We couldn't find that.
Let's go back home and try again.

What’s new in Peru?

Travel Editor Elizabeth Hansen revisits a favorite destination for a fresh perspective

Llamas and alpacas in Colca Canyon in Southern Peru
Image Credits Llamas/alpacas, Indigenous people of Lake Titilaka: photography courtesy of Titilaka Hotel; Kayaking, Peruvian Paso horse dancing: Photography courtesy of Sol y Luna Hotel; Luxury glamping: photo courtesy of Puqio Hotel; Collqua woman, Monastery: photography courtesy of Cirqa Hotel; Gondola: courtesy photo

This may seem incongruous, but my travel wish list is growing in spite of the fact that I’ve been on the road and in the air for decades. Now, I want to revisit my favorite places to see what’s new.

The Best Peru Guru 

Because nothing stays the same, I rely on experienced travel planners who specialize in one area and are up to speed on changes that impact visitors. In the case of Peru, that’s Nina Fogelman at Ancient Summit

Nina planned our first trip to her beloved Peru, and we had a wonderful time exploring with Wilfredo Huillca Gamarra, our Ancient Summit guide. We especially loved touring Machu Picchu, the famous Inca citadel, which was larger and more spectacular than I expected. We stayed at Sanctuary Lodge near the entrance and enjoyed the easy access. We even managed to catch a breathtaking sunrise over the site. These days, admission is a bit more complicated, but still very doable. Tickets for a specific day and entry time are purchased well in advance and visits are for a limited amount of time. Everyone has to stay on a chosen circuit rather than wander at will, backtrack, and stand still and stare at the magnificence of it all. Another option: Mountain Lodges of Peru offers a unique Salkantay Equestrian Journey, which is a fully-guided, seven-day lodge-to-lodge journey along the Salkantay Trail to Machu Picchu. They also offer guided hikes, multi-sport adventures, and week-long yoga and wellness experiences. 

Peruvian Paso horse dancing at Sol y Luna in the Sacred Valley
Peruvian Paso horse dancing at Sol y Luna in the Sacred Valley

Exploring Farther Afield

Travel in Peru no longer means just Machu Picchu and the Sacred Valley. When we return, I’d like to explore the less-traveled areas, which includes Northern Peru so we can see Kuelap, an impressive archaeological site. Here, the remains of a 6th century walled settlement built by the Chachapoyas civilization sits atop a mountain at 9,800 feet. Experts claim that the site is one of the most significant pre-Columbian ruins in all of South America, only matched in grandeur by Machu Picchu. The site can be reached by cable car, which provides easy and spectacular access. Also in Northern Peru: I’m intrigued by the remarkable ruins of Huaca de la Luna and Huaca del Sol, two huge flat-topped pyramids built by the Moche culture before 800 AD. 

Gondola to Kuelap archaeological site in Northern Peru
Gondola to Kuelap archaeological site in Northern Peru

I’d also love to see the sand dunes south of Lima. The ones at Cerro Blanco are some of the tallest on the planet and a great spot for experienced sand boarders. Two other significant archaeological sites, the Nazca Lines and Tambo Colorado, are in the region. Arequipa, Peru’s second largest city, is another popular destination. Foodies love it here in this gastronomic paradise where local restaurants are known as picanterias. For lodging in Arequipa, I’ve got my eye on Cirqa, a charming Relais & Châteaux hotel. A few hours to the north, Puquio offers rustic elegance in the scenic Colca Valley. Due east of Arequipa, the famously luminescent Lake Titicaca is shared between Peru and Bolivia. It’s the world’s highest navigable lake and a great place to kayak. Titilaka Hotel is the place to stay.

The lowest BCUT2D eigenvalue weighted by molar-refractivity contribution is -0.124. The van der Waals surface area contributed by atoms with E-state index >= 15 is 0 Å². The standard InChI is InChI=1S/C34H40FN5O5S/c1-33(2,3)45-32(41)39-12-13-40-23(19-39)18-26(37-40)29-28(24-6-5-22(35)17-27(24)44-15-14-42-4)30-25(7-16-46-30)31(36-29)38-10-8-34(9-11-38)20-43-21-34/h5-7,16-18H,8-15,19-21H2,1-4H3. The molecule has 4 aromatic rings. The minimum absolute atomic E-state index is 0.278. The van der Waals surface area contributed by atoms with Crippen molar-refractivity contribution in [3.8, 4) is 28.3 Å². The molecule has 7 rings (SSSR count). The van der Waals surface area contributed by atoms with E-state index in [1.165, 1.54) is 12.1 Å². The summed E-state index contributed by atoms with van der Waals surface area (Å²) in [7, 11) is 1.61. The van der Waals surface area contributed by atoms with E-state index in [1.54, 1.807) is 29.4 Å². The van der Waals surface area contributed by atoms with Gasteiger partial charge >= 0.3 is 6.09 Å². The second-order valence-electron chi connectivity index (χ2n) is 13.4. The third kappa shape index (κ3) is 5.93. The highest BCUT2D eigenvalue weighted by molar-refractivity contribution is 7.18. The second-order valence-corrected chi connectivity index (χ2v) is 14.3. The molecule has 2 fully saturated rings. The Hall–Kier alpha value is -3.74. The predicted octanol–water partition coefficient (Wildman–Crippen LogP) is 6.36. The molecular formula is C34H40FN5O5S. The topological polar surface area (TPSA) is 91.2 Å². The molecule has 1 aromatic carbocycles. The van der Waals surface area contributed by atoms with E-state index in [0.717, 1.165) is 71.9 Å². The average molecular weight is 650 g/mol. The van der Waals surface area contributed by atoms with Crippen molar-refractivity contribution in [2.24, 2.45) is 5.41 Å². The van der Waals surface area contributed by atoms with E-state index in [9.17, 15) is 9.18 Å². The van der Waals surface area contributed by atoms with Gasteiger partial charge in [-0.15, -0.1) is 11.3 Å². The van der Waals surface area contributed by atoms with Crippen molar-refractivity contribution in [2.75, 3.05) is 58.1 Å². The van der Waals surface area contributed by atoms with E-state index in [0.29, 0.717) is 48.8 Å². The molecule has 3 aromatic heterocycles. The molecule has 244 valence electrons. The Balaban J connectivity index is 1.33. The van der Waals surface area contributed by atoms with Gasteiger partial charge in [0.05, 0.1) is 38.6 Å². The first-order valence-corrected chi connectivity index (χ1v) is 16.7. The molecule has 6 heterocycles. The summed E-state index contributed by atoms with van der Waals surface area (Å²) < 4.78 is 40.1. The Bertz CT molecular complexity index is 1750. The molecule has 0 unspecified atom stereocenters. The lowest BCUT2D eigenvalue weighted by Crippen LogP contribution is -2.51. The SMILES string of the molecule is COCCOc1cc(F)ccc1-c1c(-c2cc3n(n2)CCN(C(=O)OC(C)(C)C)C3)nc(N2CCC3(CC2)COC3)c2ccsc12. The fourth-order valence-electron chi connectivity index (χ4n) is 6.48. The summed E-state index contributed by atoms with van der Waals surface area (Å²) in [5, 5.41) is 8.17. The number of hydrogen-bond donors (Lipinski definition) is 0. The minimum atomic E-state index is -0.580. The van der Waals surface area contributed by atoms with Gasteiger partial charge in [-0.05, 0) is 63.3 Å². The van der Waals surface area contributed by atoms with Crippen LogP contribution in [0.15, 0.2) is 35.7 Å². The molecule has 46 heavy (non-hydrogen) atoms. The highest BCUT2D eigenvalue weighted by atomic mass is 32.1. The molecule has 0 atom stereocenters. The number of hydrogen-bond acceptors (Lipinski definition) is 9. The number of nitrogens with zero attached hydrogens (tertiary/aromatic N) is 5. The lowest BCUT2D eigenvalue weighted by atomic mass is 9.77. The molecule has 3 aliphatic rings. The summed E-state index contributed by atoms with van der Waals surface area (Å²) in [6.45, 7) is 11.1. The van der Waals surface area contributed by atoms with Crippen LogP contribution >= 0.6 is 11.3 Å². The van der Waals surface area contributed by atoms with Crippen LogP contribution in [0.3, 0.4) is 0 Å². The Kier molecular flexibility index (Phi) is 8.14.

Speaking of lodging, the last time I checked in with Nina, she brought me up to speed on the favorite established places to stay and the newcomers. I think Las Qolqas, a new eco resort in Ollantaytambo where lodging is in safari style tents, sounds great. Ollantaytambo is halfway between Cusco and Machu Picchu and it’s where the train departs for Machu Picchu. On our first trip to Peru, we enjoyed the Inkaterra Hotel in the town of Aguas 

Luxury glamping at Puqio in Colca Canyon
Luxury glamping at Puqio in Colca Canyon

Calientes, which is also known as Machu Picchu Pueblo due to its proximity to the bucket list site. Nina’s current favorite hotel in this popular area is Sumaq Machu Picchu Hotel. Sadly, Sanctuary Lodge, which is the only hotel right at the entrance of Machu Picchu, seems to have fallen from grace. I have fond memories of our stay at the Belmond Palacio Nazarenas in Cusco. Nina confirmed that Hotel B, where we stayed in Lima, is still quite good and the boutique Atemporal Hotel, also in Lima, is fantastic. In the Sacred Valley, the lovely Sol y Luna in Urubamba is still the best place to stay. I’m particularly fond of this hotel because the owner Petit Miribel is very engaged in the community and uses income from the hotel to fund a boarding school on the property for underprivileged children.  

Kayaking on an excursion from Sol y Luna
Kayaking on an excursion
from Sol y Luna

I’m looking forward to revisiting Peru and exploring areas that will be new to me. I have a feeling that Peru, like love, will be even lovelier the second time around. 


Leave a Comment

Your email address will not be published. Required fields are marked *